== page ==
HMS Sceptre (S104)

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For other ships with the same name, see HMS Sceptre.
United Kingdom
Name: HMS Sceptre
Operator: Royal Navy
Ordered: 1 November 1971
Builder: Vickers
Laid down: 19 February 1974
Launched: 20 November 1976
Sponsored by: Lady Audrey White
Commissioned: 14 February 1978
Decommissioned: 10 December 2010 at Devonport[1]
Homeport: Faslane
Motto: Honour With Authority
Status: Decommissioned
Badge: HMS Sceptre badge.jpg
General characteristics
Class and type: Swiftsure-class submarine
Displacement: 4,900 tonnes (dived)
Length: 82.9 metres
Beam: 9.8 metres
Draught: 8.5 metres
Propulsion: One Rolls-Royce pressurised water nuclear reactor (PWR1)
Speed: In excess of 20 knots, dived
Complement: 116 officers and men

The fifth HMS Sceptre is a Swiftsure-class submarine built by Vickers in Barrow-in-Furness. She was launched in 1976, with a bottle of cider against her hull.[1] She was commissioned on 14 February 1978, by Lady Audrey White. She was the tenth nuclear fleet submarine to enter service with the Royal Navy. She was decommissioned on 10 December 2010, at which time she was the oldest commissioned vessel in the Royal Navy still available for service.[2] In theory she is replaced by the first Astute-class submarine in service, HMS Astute.[1][3][4]


Collision with a Russian submarine[edit]

Sceptre has suffered several severe accidents in her career. On 23 May 1981 she collided with a Russian submarine (K-211) and her reactor's protection systems would have performed an automatic emergency shutdown (scrammed the reactor), but her captain ordered the safety mechanisms overridden (battleshort enabled). The crew were told to say that they had hit an iceberg. Much of Sceptre's forward outer casing was torn away; there was damage to the fin with the bridge no longer there; and the propeller of the Russian boat had cut into the pressure hull. This incident was disclosed when David Forghan, Sceptre's former weapons officer, gave a television interview which was broadcast on 19 September 1991. The Soviet submarine collided with was K-211 of the Delta-III class, which on 23 May 1981 collided with an unknown submarine, identified at the time as an unknown Sturgeon-class American submarine.[5][6]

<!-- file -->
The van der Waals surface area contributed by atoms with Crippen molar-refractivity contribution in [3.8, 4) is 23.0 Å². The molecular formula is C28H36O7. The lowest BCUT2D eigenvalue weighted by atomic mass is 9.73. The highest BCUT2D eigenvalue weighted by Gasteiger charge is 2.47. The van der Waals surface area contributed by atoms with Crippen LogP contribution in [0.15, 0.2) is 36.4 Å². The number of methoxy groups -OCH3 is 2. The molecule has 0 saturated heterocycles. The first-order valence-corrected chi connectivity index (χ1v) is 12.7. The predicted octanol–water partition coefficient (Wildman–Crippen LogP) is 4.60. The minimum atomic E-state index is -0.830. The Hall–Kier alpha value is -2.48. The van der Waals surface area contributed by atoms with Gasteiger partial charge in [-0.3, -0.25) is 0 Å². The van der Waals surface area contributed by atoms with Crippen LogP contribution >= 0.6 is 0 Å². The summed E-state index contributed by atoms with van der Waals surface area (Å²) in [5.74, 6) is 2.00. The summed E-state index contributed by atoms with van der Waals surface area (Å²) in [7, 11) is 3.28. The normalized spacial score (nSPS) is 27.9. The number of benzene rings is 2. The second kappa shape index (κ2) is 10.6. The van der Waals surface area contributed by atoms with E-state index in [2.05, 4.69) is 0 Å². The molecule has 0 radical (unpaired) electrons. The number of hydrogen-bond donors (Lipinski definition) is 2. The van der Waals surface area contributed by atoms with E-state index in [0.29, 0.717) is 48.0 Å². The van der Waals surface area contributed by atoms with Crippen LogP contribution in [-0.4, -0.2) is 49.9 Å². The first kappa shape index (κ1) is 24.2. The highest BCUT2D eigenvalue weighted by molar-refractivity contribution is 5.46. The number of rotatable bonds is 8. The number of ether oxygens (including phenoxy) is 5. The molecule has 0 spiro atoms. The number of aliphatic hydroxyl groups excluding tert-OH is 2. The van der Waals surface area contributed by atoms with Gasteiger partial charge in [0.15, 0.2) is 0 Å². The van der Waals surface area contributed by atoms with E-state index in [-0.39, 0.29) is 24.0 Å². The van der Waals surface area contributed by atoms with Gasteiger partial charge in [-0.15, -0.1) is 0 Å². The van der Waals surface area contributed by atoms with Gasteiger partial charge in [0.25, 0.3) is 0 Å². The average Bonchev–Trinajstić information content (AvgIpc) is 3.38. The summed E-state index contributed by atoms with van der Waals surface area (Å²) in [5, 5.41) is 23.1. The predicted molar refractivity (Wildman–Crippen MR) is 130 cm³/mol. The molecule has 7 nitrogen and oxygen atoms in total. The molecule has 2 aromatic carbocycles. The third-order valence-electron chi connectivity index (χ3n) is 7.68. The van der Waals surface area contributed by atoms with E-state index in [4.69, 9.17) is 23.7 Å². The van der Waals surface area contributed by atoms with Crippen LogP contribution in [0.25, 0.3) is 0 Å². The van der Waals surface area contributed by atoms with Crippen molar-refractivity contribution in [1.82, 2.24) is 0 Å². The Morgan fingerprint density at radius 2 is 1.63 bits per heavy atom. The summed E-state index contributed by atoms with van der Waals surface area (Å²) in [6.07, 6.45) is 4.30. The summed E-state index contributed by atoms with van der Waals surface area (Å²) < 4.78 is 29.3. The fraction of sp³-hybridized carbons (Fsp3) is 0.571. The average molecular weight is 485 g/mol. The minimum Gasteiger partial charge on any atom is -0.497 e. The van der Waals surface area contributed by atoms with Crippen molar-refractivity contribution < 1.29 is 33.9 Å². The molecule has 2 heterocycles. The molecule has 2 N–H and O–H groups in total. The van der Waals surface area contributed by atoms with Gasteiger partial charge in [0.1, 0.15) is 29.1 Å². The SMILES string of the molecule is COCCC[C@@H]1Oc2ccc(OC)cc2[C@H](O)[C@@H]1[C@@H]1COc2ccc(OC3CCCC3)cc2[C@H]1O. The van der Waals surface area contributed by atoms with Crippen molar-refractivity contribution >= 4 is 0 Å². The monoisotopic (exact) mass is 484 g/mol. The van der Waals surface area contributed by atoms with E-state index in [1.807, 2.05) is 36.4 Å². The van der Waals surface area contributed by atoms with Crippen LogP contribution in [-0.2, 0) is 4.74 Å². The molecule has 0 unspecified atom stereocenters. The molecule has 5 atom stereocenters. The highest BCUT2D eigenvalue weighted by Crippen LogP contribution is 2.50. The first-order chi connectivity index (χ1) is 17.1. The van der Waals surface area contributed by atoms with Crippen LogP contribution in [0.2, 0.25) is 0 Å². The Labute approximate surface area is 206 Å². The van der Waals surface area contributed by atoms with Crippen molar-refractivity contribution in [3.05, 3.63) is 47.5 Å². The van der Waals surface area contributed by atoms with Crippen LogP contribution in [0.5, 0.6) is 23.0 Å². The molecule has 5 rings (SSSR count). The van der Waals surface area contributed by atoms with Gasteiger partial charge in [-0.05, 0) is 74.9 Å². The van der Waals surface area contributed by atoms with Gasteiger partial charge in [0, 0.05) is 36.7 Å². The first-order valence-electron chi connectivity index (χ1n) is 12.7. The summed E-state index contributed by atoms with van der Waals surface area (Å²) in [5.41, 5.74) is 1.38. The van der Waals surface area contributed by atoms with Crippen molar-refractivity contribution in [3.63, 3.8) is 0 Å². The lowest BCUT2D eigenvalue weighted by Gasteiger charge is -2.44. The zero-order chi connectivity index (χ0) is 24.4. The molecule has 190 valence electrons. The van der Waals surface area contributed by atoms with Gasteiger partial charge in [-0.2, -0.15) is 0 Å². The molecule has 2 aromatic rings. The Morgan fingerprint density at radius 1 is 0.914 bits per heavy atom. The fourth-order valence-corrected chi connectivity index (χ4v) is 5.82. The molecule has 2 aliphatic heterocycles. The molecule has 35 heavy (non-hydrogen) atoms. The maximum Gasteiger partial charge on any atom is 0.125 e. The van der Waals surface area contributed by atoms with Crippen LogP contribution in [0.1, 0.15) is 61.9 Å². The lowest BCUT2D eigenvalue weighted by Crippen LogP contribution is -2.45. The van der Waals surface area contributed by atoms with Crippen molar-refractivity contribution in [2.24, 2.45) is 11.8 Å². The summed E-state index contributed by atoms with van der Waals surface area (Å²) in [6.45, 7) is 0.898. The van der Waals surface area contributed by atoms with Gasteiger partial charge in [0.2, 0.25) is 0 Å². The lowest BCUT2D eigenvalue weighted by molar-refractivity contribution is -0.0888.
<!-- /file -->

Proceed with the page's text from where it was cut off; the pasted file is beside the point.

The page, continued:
1987 refit[edit]

In 1987 Sceptre was fitted with an improved reactor core (Core Z). In March 1990, there was a coolant leak while Sceptre was at Devonport. On 20 October 1991, there was a fire onboard while the boat was moored at Faslane. In August 1995 Sceptre was forced to abort her patrol and return to Faslane after suffering, in the words of the Ministry of Defence, "an unspecified fault in the propulsion system." A defect in Sceptre's reactor was discovered in 1998, though its seriousness was not appreciated until after the investigation of another serious accident.[citation needed]

Scotia incident (1989)[edit]

In November 2010, it was reported in Hansard that Sceptre had snagged the nets of the fishing vessel Scotia in November 1989.[7]

Propulsion trial accident (2000)[edit]

On 6 March 2000 Sceptre suffered a serious accident while inside a drydock at the Rosyth yards while undergoing trials towards the end of a major refit. The test involved flooding the drydock, and running the main engines slowly with steam supplied from the shore. However, too much steam was used and the engines went to full speed. Sceptre broke her moorings and shot forward off the cradle she rested on. The steam line ruptured, scaffolding buckled, a crane was pushed forward some 15 feet, and the submarine moved forward some 30 feet inside the dock.[citation needed]

Return to active service (2003)[edit]

The investigation into the runaway also looked at Sceptre’s reactor problems, and recommended that the boat be scrapped. In January 2002, with Sceptre still laid up, Defence Minister Adam Ingram declared that the problem was "small original fabrication imperfections" in the reactor pressure vessel. He could not say how long it would take to inspect and repair the problem. In December 2003, Sceptre was accepted back into the fleet after rigorous sea trials.[citation needed]

Gibraltar controversy (2005)[edit]

On 3 February 2005, Sceptre put in at Gibraltar for repairs, expecting to leave within six days. British officials assured Spanish officials that damage is in the cooling system of the boat's diesel generator, not to the nuclear propulsion system. (Tireless spent much of 2000 at Gibraltar repairing a leak in her reactor coolant system.) Nonetheless Spain's Foreign Minister Miguel Angel Moratinos registered Spain's "firm protest" with Jack Straw, and insisted that Sceptre be the last British submarine repaired at Gibraltar. In addition, Peter Caruana, Gibraltar's Chief Minister, claimed that he had been misinformed about the repairs by the British Ministry of Defence, and that he had learned the true extent of the problems from Spanish sources. Apparently London officials had told him that the repairs were all external, neglecting to mention the diesel generator's cooling system. On 7 February 2005, British military spokeswoman Katherine Purdhoe announced that repairs had been completed; the boat left Gibraltar on 9 February.[citation needed]


HMS Sceptre was sent to the Falkland Islands to support the British garrison in March 2010, during Desire Petroleum's exploratory oil-drillings.[8][9] [10] Sceptre returned to Devonport for the last time in May 2010 and was decommissioned on 10 December 2010 after 32 years of service.[2]


In fiction[edit]

In the Tom Clancy novel The Hunt for Red October, Captain Mancuso claims to civilian authorities in Norfolk that the eponymous vessel is the Sceptre in order to avert suspicion from its arrival in the harbor.

In the Tom Clancy novel Red Storm Rising, HMS Sceptre takes part in a coordinated strike against Russian forces.